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4.7 Making proper use of AC_LIBOBJ

Source files that provide a replacement should be only compiled on the platforms that need this replacement. While it is actually possible to compile a .c file whose contents is entirely #ifdef’ed out on the platforms that don’t need the replacement, this practice is discouraged because

The typical idiom for invoking AC_LIBOBJ is thus the following, in the module description:

if test $HAVE_FOO = 0 || test $REPLACE_FOO = 1; then
  AC_LIBOBJ([foo])
  gl_PREREQ_FOO
fi

Important: Do not place AC_LIBOBJ invocations in the Autoconf macros in the m4/ directory. The purpose of the Autoconf macros is to determine what features or bugs the platform has, and to make decisions about which replacements are needed. The purpose of the configure.ac and Makefile.am sections of the module descriptions is to arrange for the replacements to be compiled. Source file names do not belong in the m4/ directory.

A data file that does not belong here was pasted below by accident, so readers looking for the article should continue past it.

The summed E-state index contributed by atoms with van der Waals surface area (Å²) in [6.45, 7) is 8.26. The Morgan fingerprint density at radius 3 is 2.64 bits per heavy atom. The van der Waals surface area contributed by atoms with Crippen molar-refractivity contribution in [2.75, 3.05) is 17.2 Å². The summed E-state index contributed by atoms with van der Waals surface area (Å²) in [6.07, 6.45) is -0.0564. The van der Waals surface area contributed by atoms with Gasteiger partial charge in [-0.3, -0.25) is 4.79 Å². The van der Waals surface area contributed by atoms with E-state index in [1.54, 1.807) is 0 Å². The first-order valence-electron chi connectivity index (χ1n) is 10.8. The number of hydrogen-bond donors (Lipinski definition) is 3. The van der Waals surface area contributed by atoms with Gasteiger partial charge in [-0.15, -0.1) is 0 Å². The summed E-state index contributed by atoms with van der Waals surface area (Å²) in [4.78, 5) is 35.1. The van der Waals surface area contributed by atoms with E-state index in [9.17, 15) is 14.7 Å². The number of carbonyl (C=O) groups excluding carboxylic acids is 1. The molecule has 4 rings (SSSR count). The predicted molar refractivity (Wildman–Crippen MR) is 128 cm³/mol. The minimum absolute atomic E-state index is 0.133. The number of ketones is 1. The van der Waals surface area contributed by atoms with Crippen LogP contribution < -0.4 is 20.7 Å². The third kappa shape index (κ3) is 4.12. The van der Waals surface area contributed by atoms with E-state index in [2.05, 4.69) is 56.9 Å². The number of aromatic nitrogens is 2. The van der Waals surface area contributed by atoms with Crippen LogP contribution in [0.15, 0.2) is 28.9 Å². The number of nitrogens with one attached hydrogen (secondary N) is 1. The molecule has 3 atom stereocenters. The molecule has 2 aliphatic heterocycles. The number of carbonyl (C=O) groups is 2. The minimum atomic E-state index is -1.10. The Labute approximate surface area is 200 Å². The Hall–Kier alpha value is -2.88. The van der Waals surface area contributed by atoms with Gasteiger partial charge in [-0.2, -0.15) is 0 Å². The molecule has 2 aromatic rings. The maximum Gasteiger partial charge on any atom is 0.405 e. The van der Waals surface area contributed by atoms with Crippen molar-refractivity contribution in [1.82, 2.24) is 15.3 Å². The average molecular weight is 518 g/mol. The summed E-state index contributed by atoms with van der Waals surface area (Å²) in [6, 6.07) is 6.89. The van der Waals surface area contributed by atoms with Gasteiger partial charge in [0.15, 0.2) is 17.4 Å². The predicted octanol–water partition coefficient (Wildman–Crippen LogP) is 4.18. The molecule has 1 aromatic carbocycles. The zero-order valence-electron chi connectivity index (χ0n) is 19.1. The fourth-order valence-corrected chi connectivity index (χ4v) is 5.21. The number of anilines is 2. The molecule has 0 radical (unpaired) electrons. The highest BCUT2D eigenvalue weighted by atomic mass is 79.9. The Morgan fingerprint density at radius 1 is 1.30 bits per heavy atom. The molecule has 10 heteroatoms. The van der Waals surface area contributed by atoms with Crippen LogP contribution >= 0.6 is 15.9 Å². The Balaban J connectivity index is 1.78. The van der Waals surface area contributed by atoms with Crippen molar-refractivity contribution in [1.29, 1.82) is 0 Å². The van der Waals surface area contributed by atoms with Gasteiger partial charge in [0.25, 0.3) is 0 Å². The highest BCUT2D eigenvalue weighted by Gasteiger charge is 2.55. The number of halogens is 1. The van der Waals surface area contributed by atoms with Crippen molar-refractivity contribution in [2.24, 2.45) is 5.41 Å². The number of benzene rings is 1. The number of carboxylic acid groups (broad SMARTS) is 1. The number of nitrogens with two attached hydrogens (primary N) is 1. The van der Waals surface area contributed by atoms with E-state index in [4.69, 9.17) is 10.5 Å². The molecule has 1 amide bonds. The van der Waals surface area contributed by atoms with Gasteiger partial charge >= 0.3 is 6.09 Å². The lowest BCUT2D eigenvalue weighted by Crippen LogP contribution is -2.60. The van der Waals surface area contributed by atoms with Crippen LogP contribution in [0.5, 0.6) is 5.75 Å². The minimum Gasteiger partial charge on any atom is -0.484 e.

When an AC_LIBOBJ invocation is unconditional, it is simpler to just have the source file compiled through an Automake variable augmentation: In the Makefile.am section write

lib_SOURCES += foo.c

When a module description contains an AC_LIBOBJ([foo]) invocation, you must list the source file lib/foo.c in the Files section. This is needed even if the module depends on another module that already lists lib/foo.c in its Files section — because your module might be used among the test modules (in the directory specified through ‘--tests-base’) and the other module among the main modules (in the directory specified through ‘--source-base’), and in this situation, the AC_LIBOBJ([foo]) of your module can only be satisfied by having foo.c be present in the tests source directory as well.


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